Wolff: Mercedes blocked ‘wrong’ reversed grids to protect F1

Mercedes boss Toto Wolff has confirmed that his team blocked the idea to experiment with reversed-grid races next year in order to protect Formula 1's "DNA"

Wolff: Mercedes blocked ‘wrong’ reversed grids to protect F1

F1 owner Liberty Media had been keen to trial three reversed-grid qualifying races next year - in France, Belgium and Russia - to see if the format was something that worked and could be used longer term.

But following a team meeting in Paris last week, two of the current teams made clear they did not support the idea, and without a unanimous agreement it has had to be shelved.

Wolff says Mercedes was one of the outfits against it, but is adamant it did it not to preserve its competitive advantage but because it felt it would have been a wrong move for the sport.

"I did it because we have a responsibility in F1 to preserve the DNA," said Wolff. "It felt wrong, not in order to preserve an advantage because maybe it would have been good for us as Ferrari would have been behind us when you look at the current qualifying pace.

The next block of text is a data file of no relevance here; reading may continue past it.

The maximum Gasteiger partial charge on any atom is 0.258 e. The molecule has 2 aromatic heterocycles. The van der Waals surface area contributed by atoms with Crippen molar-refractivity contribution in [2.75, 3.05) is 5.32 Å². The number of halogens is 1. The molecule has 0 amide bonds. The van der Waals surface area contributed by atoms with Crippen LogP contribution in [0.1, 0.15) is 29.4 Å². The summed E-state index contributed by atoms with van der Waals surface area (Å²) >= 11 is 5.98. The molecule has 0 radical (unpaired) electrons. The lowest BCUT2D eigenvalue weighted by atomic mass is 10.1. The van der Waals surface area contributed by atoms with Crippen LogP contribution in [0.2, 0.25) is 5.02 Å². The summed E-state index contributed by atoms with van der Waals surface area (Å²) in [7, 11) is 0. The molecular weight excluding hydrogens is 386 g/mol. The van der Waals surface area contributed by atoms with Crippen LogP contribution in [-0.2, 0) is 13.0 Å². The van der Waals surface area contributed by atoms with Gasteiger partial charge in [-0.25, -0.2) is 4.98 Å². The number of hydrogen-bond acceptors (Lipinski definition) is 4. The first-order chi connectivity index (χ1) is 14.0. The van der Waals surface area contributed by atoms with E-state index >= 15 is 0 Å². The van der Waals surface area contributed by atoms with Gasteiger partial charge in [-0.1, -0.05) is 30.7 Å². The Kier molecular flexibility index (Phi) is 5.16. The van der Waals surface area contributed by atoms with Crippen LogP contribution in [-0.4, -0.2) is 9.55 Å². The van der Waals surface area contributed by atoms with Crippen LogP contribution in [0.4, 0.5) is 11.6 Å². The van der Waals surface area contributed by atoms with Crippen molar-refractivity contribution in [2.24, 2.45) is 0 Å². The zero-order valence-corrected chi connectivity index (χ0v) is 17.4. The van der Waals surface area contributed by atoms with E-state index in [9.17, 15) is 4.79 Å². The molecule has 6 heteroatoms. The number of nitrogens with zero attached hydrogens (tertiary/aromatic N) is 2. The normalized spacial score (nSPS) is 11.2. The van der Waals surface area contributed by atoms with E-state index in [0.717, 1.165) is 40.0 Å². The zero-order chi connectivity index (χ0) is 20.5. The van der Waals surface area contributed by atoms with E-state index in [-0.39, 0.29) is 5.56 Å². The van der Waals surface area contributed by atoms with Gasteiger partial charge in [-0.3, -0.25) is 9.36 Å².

"But I voted against it because when you're looking at the 100m final in the Olympics, you're not making Usain Bolt start five metres behind just to make it an exciting finish."

Despite the reversed grid idea being off the table for 2020, it remains possible that it could be resurrected for the following year if there is majority support.

McLaren team principal Andreas Seidl said that once the basic 2021 regulations had been agreed by the end of next week, then perhaps the reversed grid idea could return.

"There were two teams against it and I think it is off the table, at the moment for 2020," he said. "The discussions are focused on getting the '21 regulations waved through in the next week, focus on that, and as soon as we have clarity on that, I think there is chance we restart the discussions again.

"[It's] not just for the possible qualifying race, but several other topics which have been discussed between the teams, FIA and FOM."

F1 managing director of motorsport Ross Brawn invested a lot of time and effort in trying to convince teams and drivers that the reversed grid experiment was worth doing for next year.